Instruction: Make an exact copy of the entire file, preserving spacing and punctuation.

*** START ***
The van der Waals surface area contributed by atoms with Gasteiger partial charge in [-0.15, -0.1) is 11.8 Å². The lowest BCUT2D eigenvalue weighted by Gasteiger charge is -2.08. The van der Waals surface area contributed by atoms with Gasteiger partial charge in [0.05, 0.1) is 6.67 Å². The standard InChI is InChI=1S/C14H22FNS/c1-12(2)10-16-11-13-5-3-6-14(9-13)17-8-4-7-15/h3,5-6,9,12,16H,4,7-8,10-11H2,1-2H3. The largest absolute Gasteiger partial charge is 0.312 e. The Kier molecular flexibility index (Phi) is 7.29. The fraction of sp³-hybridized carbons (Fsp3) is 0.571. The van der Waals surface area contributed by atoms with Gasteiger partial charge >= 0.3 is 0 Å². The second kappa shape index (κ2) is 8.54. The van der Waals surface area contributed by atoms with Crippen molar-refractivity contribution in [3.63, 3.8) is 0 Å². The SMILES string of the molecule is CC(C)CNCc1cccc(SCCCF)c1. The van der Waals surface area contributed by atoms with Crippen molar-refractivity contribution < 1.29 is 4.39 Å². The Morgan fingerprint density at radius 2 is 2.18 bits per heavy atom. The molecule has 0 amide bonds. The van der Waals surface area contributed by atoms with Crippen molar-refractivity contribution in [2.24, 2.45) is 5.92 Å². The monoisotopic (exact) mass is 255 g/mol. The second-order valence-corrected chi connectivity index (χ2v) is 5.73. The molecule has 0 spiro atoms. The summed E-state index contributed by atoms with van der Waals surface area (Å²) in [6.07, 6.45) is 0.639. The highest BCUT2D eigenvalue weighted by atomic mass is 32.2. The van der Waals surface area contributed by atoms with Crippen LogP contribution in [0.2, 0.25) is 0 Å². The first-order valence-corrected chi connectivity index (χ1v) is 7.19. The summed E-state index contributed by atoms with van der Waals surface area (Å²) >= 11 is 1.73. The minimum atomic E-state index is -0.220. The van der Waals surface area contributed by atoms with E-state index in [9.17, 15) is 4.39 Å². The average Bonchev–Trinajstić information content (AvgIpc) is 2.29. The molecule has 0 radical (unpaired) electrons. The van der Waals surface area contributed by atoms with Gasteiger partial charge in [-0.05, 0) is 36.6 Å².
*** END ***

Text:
The van der Waals surface area contributed by atoms with Gasteiger partial charge in [-0.15, -0.1) is 11.8 Å². The lowest BCUT2D eigenvalue weighted by Gasteiger charge is -2.08. The van der Waals surface area contributed by atoms with Gasteiger partial charge in [0.05, 0.1) is 6.67 Å². The standard InChI is InChI=1S/C14H22FNS/c1-12(2)10-16-11-13-5-3-6-14(9-13)17-8-4-7-15/h3,5-6,9,12,16H,4,7-8,10-11H2,1-2H3. The largest absolute Gasteiger partial charge is 0.312 e. The Kier molecular flexibility index (Phi) is 7.29. The fraction of sp³-hybridized carbons (Fsp3) is 0.571. The van der Waals surface area contributed by atoms with Gasteiger partial charge >= 0.3 is 0 Å². The second kappa shape index (κ2) is 8.54. The van der Waals surface area contributed by atoms with Crippen molar-refractivity contribution in [3.63, 3.8) is 0 Å². The SMILES string of the molecule is CC(C)CNCc1cccc(SCCCF)c1. The van der Waals surface area contributed by atoms with Crippen molar-refractivity contribution < 1.29 is 4.39 Å². The Morgan fingerprint density at radius 2 is 2.18 bits per heavy atom. The molecule has 0 amide bonds. The van der Waals surface area contributed by atoms with Crippen molar-refractivity contribution in [2.24, 2.45) is 5.92 Å². The monoisotopic (exact) mass is 255 g/mol. The second-order valence-corrected chi connectivity index (χ2v) is 5.73. The molecule has 0 spiro atoms. The summed E-state index contributed by atoms with van der Waals surface area (Å²) in [6.07, 6.45) is 0.639. The highest BCUT2D eigenvalue weighted by atomic mass is 32.2. The van der Waals surface area contributed by atoms with Crippen LogP contribution in [0.2, 0.25) is 0 Å². The first-order valence-corrected chi connectivity index (χ1v) is 7.19. The summed E-state index contributed by atoms with van der Waals surface area (Å²) >= 11 is 1.73. The minimum atomic E-state index is -0.220. The van der Waals surface area contributed by atoms with E-state index in [9.17, 15) is 4.39 Å². The average Bonchev–Trinajstić information content (AvgIpc) is 2.29. The molecule has 0 radical (unpaired) electrons. The van der Waals surface area contributed by atoms with Gasteiger partial charge in [-0.05, 0) is 36.6 Å².